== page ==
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Pricing Puzzle

Hello!

I've been approached by a writer to illustrate chapter images for his latest work. This will be 10 illustrations, one per chapter, done in black and white (think of the illustrations done for the Harry Potter novels). This is the first project of its kind that I have ever been approached to do, and I haven't a clue what price to offer or even what the normal price range would be for a project like this. As this will be released as an e-book rather than a print book, I reckon that a decent one-off payment is the best route - how decent is the question. Throw in that I am based overseas and the payment will be in USD (aka NOT my local currency), and I'm even more mindful of neither underpricing myself  nor gouging my client.

Help, please? I promised that I would give word by tomorrow evening (August 26, 2013) at the very latest. Thanks in advance!
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Comments

( 6 comments — Leave a comment )
oceandezignz
Aug. 26th, 2013 09:32 pm (UTC)
If you even WANT to approach a project of this magnitude, you need to think in terms of your hourly wage. How long would it take you to do an illustration of this type? 8 hours?

Wage x hours x total amount of images + amount for rights in lieu of percentage royalties... it goes on and on really, but these are some of the important basics.

Its not going to be cheap, in anyone's currency. That is the nature of art and of this kind of project. You have to be realistic on that front more than trying not to gouge your client because to many, if you are NOT underpricing yourself, you ARE gouging them.

If you give them the offer and they decline it, you can try to work with them, but don't be steamrolled.
dinogrrl
Aug. 26th, 2013 10:47 pm (UTC)
^This.
Honestly I'd be more worried about underpricing yourself than gouging them. Hate to say it, but a lot of people who ask for this kind of thing have no idea how much it actually costs, and then freak out from sticker shock when you quote them a perfectly reasonable price. You might be lucky and this person might be one who actually does understand the value of custom art and the rights to that art, though. I suggest exactly what oceandezignz said, figure out a fair wage for yourself and see how the person reacts when you quote them a price. Don't let them guilt you into working for less than what you deserve.
langistudios
Aug. 27th, 2013 02:09 am (UTC)
Will do. Thank you!
langistudios
Aug. 27th, 2013 02:03 am (UTC)
Thank you! I was already working out how many hours it would take to execute one piece based on something I had done for class once (and THAT was a rush job). I sent him some chapter page samples to gauge just what he wants, but thanks a lot for that formula.

Trust me, I will put it to use.
kjorteo
Aug. 27th, 2013 04:11 am (UTC)
I was on the opposite end of this very issue recently, in that I had just finished a novel I intended to sell and was seeking advice for reasonable prices and such when commissioning the book cover and chapter illustrations. The advice I got was very sound (thanks, guys!) but in the end, I think I wound up getting such big expectations about how formal and official the whole thing had to be that the end result felt like just winging it and doing my best in comparison. I ended up informally discussing things with the artists, and planning out all the what-if scenarios and permissions--obviously I should be able to use the work in my novel, obviously the artist is allowed to post it, I don't even mind the artist monetizing it in an OOC manner such as prints/paysites/etc., though I would feel a bit weird if the artist reused it as a cover to a different novel or something, etc, just whatever things like that we could think of. Then, I wrote up a contract which was basically just me writing down everything to which we had already agreed and just trying to make it sound as fancy and formal as I could.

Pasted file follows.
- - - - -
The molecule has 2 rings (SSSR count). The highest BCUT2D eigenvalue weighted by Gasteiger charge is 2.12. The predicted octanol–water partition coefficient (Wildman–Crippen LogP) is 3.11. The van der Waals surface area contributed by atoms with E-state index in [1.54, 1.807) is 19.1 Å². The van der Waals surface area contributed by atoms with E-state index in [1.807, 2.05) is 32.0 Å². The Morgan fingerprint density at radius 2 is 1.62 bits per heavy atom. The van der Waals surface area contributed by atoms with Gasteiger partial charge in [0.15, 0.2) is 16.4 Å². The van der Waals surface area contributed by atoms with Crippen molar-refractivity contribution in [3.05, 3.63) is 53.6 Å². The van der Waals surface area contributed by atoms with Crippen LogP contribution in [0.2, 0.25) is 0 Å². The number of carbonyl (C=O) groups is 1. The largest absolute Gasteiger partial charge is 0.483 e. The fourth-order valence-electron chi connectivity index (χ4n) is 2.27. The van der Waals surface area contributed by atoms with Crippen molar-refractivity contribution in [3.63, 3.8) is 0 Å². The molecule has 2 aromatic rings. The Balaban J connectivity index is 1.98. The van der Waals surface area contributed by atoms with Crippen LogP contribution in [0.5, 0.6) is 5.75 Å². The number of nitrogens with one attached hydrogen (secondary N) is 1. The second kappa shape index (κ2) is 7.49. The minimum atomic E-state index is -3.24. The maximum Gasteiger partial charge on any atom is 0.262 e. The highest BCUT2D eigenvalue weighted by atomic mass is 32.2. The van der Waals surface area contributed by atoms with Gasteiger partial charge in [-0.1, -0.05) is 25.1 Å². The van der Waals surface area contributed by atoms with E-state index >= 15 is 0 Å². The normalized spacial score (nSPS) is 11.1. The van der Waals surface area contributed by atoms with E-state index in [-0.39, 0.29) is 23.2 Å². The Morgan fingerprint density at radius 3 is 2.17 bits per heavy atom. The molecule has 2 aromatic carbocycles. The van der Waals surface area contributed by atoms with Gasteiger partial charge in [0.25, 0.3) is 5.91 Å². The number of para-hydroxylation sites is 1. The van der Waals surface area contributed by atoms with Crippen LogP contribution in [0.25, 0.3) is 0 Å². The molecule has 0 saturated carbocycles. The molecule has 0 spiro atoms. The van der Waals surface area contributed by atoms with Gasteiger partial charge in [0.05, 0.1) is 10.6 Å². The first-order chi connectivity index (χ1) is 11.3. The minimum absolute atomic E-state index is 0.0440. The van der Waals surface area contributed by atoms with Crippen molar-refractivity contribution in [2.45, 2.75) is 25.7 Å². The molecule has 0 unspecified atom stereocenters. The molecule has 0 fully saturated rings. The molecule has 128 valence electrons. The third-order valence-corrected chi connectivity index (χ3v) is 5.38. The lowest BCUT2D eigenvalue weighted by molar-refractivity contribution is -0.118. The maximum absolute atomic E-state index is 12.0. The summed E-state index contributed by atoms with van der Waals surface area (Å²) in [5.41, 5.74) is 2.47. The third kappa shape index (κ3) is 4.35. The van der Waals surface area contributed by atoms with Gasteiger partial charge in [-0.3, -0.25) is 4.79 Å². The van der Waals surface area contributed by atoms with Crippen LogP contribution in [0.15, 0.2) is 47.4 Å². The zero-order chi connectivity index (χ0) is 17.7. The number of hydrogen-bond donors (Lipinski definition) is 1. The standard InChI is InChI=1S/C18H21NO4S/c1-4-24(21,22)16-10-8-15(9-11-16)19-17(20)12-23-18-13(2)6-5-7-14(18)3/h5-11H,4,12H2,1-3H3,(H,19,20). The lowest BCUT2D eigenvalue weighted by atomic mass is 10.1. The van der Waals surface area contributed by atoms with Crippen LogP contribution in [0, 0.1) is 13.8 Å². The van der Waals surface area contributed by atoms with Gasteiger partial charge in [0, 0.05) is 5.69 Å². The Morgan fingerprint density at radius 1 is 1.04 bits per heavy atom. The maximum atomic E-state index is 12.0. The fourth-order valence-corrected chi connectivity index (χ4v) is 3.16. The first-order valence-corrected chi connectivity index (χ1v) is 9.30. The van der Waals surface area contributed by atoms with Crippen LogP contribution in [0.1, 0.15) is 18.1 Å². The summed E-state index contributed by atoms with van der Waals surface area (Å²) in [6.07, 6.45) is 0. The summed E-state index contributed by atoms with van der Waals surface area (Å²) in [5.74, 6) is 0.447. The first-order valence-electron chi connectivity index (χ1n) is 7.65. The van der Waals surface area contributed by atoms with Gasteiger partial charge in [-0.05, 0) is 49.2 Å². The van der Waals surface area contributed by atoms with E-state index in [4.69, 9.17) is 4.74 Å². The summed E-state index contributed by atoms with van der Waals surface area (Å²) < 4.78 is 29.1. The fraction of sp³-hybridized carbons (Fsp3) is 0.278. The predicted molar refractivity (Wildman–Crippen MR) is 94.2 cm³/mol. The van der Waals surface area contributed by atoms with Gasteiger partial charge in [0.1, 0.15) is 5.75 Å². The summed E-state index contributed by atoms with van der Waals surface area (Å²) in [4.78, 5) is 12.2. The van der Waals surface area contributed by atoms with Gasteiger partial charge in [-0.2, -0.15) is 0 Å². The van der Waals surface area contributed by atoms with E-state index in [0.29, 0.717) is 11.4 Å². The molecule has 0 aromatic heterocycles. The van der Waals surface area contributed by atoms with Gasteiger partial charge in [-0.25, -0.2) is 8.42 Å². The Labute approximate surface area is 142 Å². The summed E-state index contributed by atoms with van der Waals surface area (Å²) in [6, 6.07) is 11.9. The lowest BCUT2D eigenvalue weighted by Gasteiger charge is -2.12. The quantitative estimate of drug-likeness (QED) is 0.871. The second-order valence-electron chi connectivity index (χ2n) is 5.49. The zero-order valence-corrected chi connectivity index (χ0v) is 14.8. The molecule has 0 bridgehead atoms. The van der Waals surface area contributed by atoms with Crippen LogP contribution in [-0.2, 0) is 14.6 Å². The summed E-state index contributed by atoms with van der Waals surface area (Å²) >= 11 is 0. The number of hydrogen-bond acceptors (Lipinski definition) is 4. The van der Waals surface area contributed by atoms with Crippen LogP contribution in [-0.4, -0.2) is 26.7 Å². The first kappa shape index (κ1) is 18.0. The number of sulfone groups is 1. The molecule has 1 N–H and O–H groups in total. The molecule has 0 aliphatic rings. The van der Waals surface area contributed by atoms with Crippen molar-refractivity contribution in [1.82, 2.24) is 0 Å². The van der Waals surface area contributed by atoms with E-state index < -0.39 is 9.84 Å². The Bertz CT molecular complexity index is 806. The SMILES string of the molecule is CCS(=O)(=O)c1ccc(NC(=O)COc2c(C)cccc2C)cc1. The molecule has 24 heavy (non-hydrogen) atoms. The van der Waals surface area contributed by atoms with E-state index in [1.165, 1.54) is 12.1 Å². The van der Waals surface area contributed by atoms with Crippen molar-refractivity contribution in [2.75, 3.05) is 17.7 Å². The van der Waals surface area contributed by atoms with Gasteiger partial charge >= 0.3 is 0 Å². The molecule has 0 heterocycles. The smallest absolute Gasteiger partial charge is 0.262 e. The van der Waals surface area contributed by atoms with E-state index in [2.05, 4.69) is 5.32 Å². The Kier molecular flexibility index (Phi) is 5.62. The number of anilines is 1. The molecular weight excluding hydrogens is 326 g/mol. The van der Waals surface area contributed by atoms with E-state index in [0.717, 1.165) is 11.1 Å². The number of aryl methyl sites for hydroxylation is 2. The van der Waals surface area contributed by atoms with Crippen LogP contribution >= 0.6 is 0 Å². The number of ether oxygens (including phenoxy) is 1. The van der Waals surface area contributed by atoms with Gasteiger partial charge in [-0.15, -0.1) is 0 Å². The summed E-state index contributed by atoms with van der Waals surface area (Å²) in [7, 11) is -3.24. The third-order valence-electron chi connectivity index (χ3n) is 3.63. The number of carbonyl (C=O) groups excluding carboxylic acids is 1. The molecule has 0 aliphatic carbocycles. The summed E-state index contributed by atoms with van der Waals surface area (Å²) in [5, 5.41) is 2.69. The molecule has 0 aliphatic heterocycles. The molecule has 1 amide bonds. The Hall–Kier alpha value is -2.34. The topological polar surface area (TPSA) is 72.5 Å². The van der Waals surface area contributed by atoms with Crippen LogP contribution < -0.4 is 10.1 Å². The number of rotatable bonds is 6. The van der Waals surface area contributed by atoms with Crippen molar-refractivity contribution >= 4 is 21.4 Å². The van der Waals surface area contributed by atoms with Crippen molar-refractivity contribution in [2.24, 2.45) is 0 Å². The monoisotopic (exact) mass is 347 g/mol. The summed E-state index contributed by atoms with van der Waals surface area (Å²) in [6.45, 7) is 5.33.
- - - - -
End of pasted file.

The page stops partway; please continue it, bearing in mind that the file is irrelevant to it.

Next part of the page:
We actually ended up leaving the price out of the contract itself, and just negotiated it out separately, at which point I paid and then put a "the author shall not be owe any additional fees or royalties beyond those which he has already paid as of (date)" clause in the contract.

As for what the price should be ... well, first off, you're right in just going for a flat rate rather than bothering with the impossible headache that is figuring out royalties. Best just not to go there, seriously. As for what the flat rate should be ... honestly, my conclusion in the end was that that's about as arbitrary as how much you decide you should charge for commissions in general. Figure out an hourly rate, or how detailed you want to get, or ... however you like figuring your prices out, really. Let's say standard prices plus either an extra X% or an extra flat $Y for usage permissions and such, math it out, and if you don't like the look of what you'll be getting, then raise it. :) Just make sure it's something you're comfortable with. Definitely never sign anything you're less than 100% enthusiastic about. If the writer isn't willing to pay as much as you want to be paid, then better to call it off than put yourself in an miserable commitment.
langistudios
Jan. 17th, 2015 06:27 pm (UTC)
Thanks for responding! I'm happy to see a response from the author side of things, and I'm sorry for the late reply on my end. I got seriously bogged down on top of forgetting which e-mail I used for my LJ account.
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